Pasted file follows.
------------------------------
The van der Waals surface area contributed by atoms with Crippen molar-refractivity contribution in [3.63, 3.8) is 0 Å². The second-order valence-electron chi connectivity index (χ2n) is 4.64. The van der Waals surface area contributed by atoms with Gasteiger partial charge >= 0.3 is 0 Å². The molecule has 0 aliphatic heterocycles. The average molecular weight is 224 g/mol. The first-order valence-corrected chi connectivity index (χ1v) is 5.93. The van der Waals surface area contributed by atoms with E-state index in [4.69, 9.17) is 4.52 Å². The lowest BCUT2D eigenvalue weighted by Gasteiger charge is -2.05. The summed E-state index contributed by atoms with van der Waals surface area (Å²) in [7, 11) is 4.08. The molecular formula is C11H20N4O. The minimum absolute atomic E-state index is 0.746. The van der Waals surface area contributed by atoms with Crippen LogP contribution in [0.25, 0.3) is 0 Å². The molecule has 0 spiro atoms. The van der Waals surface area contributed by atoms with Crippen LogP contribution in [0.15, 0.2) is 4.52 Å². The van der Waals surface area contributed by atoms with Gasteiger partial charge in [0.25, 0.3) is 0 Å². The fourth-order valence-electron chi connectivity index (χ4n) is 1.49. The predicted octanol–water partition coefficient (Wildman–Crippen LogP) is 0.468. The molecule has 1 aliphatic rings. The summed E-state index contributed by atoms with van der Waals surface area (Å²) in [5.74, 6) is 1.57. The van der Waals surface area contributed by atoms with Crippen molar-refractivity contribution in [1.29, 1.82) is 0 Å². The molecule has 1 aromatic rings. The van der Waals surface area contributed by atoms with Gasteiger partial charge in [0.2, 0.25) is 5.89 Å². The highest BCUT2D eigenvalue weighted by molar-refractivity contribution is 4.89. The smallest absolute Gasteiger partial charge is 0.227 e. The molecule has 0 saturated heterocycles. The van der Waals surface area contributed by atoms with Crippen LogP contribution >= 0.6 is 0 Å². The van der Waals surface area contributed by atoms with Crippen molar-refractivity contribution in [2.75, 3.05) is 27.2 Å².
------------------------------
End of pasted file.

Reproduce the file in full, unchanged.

The van der Waals surface area contributed by atoms with Crippen molar-refractivity contribution in [3.63, 3.8) is 0 Å². The second-order valence-electron chi connectivity index (χ2n) is 4.64. The van der Waals surface area contributed by atoms with Gasteiger partial charge >= 0.3 is 0 Å². The molecule has 0 aliphatic heterocycles. The average molecular weight is 224 g/mol. The first-order valence-corrected chi connectivity index (χ1v) is 5.93. The van der Waals surface area contributed by atoms with E-state index in [4.69, 9.17) is 4.52 Å². The lowest BCUT2D eigenvalue weighted by Gasteiger charge is -2.05. The summed E-state index contributed by atoms with van der Waals surface area (Å²) in [7, 11) is 4.08. The molecular formula is C11H20N4O. The minimum absolute atomic E-state index is 0.746. The van der Waals surface area contributed by atoms with Crippen LogP contribution in [0.25, 0.3) is 0 Å². The molecule has 0 spiro atoms. The van der Waals surface area contributed by atoms with Crippen LogP contribution in [0.15, 0.2) is 4.52 Å². The van der Waals surface area contributed by atoms with Gasteiger partial charge in [0.25, 0.3) is 0 Å². The fourth-order valence-electron chi connectivity index (χ4n) is 1.49. The predicted octanol–water partition coefficient (Wildman–Crippen LogP) is 0.468. The molecule has 1 aliphatic rings. The summed E-state index contributed by atoms with van der Waals surface area (Å²) in [5.74, 6) is 1.57. The van der Waals surface area contributed by atoms with Crippen molar-refractivity contribution in [1.29, 1.82) is 0 Å². The molecule has 1 aromatic rings. The van der Waals surface area contributed by atoms with Gasteiger partial charge in [0.2, 0.25) is 5.89 Å². The highest BCUT2D eigenvalue weighted by molar-refractivity contribution is 4.89. The smallest absolute Gasteiger partial charge is 0.227 e. The molecule has 0 saturated heterocycles. The van der Waals surface area contributed by atoms with Crippen LogP contribution >= 0.6 is 0 Å². The van der Waals surface area contributed by atoms with Crippen molar-refractivity contribution in [2.75, 3.05) is 27.2 Å².